Here are some ways which blockchain can help solve many of these security and trust challenges:

  • IoT devices will have a unique and secure machine identity, authentication and seamless secured data transfer
  • IoT sensors will exchange data though a blockchain for establishing trust, instead of going through third party
  • Using blockchain, providers will be able track the data and prevent duplication with any malicious code
  • Protecting a IoT device’s data from tampering, can be achieved through a distributed ledger which eliminates a single source of failure within the ecosystem
  • Blockchain enables device autonomy (smart contract), and the integrity of data which supports peer to peer communication by removing technical bottlenecks and inefficiencies.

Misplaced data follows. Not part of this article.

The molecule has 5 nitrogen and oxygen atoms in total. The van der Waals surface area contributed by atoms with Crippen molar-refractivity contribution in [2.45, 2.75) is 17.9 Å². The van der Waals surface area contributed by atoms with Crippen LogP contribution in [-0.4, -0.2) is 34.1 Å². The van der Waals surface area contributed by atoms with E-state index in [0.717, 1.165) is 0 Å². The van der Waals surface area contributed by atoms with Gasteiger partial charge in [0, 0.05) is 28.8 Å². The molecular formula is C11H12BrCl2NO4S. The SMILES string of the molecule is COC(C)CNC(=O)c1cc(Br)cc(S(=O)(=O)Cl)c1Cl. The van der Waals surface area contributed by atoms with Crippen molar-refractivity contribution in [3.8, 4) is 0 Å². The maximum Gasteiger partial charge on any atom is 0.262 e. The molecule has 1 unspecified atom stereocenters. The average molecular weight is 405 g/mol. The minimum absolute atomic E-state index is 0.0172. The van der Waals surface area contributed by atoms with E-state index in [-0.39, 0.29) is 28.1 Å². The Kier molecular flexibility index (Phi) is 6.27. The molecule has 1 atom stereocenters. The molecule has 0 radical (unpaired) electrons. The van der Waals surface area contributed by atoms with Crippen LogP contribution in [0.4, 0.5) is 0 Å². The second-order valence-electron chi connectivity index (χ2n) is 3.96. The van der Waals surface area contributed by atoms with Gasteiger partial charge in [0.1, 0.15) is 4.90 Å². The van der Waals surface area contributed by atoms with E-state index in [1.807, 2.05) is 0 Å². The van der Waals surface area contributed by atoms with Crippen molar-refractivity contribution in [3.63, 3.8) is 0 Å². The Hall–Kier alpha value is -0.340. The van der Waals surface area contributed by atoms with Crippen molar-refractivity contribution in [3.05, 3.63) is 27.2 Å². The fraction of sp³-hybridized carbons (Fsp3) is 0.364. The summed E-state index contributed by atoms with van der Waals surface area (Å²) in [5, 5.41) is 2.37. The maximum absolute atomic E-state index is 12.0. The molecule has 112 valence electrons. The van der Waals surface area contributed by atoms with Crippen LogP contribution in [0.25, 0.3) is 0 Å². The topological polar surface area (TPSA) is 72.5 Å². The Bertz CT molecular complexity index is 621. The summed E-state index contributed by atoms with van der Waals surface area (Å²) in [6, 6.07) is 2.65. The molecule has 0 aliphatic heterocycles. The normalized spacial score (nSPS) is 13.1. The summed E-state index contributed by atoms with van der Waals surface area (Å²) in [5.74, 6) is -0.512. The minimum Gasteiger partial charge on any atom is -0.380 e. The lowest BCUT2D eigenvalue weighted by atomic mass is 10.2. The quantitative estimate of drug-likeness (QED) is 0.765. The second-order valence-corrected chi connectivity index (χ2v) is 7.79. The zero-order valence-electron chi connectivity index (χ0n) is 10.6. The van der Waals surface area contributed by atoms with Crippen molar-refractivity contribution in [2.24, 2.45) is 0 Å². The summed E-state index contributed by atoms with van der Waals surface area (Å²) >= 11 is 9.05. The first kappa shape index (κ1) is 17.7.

• Since there is no intermediary in blockchain, the deployment and operation costs of IoT are significantly reduced
  • Automated settlement using crypto wallets
  • By using Blockchain, IoT devices are directly addressable, providing a traceability of connected devices for troubleshooting purposes.
  • Guaranteeing product / document provenance

Trusted Execution

A small highly assured operating environment isolated by hardware from the primary operating system:

  • Can be remotely verified cryptographically to be unchanged
  • Has a hardware root of trust that can’t be altered by software
  • Is based on a number of industry standards
  • Only processes code from known developers
  • Can not be altered by software/malware loaded on the operating system

Conclusion

In 2017, there were an estimated 8.4 billion internet-enabled thermostats, cameras, streetlights and other electronics. By 2020 that number could exceed 20 billion, and by 2030 there could be 500 billion or more. With IoT converting more and more offline objects into online assets, homes, transports, manufacturing units, agriculture fields, aquaculture bodies have become more vulnerable to hacks. Using a Blockchain-based IoT solution, we will be able to make our connected devices more reliable and secure.